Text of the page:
Thompson knew exactly what was going to happen, Stone said. She finished by showing photos of the injuries suffered by Peterson and Stone, ticking off a list of the charges, and asking the jury to find the doctor guilty on all counts.

“No crime occurred”

DJwheels didn’t consider defense attorney Peter Swarth’s closing argument nearly as engaging or effective as Stone’s.

Swarth began by projecting a single word — “Accident” — onto the screen, explaining that this may have been an unfortunate event, but, he insisted, it was not a crime.

“The prosecution says my client is full of rage, but there’s no evidence of that,” he said, adding that only Patrick Early claimed to see an enraged Thompson behind the wheel — and he only saw Thompson through the car’s rear view mirror.

And that event never happened, according to the defense; no charges were ever filed “because no crime occurred.” The other riders never saw the doctor’s face until he exited the car, thanks to the tinted windows on his Lexus.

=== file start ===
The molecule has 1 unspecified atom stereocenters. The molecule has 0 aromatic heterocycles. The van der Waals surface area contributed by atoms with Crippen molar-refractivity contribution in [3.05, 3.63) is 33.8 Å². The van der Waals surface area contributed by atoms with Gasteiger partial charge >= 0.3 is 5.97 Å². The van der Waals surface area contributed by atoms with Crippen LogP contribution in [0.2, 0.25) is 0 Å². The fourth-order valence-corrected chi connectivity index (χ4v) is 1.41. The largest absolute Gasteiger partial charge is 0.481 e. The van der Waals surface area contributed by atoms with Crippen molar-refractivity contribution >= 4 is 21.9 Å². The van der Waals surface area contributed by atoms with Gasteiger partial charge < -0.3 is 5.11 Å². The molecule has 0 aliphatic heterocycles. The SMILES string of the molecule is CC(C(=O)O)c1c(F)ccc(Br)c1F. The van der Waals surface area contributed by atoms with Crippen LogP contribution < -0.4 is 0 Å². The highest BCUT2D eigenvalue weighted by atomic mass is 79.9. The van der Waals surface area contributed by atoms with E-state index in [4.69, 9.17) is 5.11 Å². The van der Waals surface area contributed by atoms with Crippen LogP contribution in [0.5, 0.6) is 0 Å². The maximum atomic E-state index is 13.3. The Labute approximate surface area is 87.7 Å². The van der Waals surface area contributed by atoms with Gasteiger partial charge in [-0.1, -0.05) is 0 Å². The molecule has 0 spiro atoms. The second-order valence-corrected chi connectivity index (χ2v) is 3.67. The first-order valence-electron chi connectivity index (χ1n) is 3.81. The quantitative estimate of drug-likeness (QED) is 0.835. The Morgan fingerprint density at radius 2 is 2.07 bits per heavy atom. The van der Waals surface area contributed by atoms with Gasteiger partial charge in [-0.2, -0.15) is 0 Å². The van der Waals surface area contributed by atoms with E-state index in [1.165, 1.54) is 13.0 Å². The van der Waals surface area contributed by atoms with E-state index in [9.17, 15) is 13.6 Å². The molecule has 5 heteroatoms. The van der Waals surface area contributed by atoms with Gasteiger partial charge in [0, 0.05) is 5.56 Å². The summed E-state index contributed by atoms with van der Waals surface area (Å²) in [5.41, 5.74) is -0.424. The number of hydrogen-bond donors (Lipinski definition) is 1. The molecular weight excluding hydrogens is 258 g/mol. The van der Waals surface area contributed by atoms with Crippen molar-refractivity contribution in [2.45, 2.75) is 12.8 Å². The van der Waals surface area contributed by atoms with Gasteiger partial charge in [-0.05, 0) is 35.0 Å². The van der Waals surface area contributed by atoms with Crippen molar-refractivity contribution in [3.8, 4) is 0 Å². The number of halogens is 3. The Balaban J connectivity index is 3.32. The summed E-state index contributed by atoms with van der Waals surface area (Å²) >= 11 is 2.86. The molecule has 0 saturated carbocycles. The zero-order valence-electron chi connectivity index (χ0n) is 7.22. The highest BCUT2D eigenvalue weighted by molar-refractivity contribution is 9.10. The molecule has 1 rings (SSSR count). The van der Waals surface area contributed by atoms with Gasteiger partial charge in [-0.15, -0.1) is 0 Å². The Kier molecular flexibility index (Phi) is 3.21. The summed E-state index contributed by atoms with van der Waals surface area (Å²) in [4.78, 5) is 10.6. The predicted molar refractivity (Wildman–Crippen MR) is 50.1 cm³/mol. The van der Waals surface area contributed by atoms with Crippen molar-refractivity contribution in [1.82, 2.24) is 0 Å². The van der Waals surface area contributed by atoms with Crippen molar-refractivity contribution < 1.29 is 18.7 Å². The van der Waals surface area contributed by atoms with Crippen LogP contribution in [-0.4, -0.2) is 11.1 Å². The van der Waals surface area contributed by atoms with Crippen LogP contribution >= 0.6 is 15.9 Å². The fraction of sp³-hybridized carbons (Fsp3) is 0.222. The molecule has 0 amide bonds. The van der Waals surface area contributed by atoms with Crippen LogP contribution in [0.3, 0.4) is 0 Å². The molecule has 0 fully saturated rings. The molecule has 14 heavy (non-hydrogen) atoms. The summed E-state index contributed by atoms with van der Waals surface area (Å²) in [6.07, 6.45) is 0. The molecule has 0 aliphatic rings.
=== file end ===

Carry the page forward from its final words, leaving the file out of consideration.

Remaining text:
He also claimed that Early’s identification of Thompson was tainted. According to Swarth, the LAPD detective investigating the case showed Early an old DMV photo of the Good Doctor, part of a photo lineup designed to get the result the police wanted.

Early’s credibility was also strained, Swarth said, since he couldn’t even remember if the incident occurred in December 2007 or January 2008. And while Early testified that he didn’t know any of the other riders who testified in this case, he had worked at the Ground Zero advertising agency in 2001, at the same time Christian Stoehr was there.

“Their actions belie their testimony”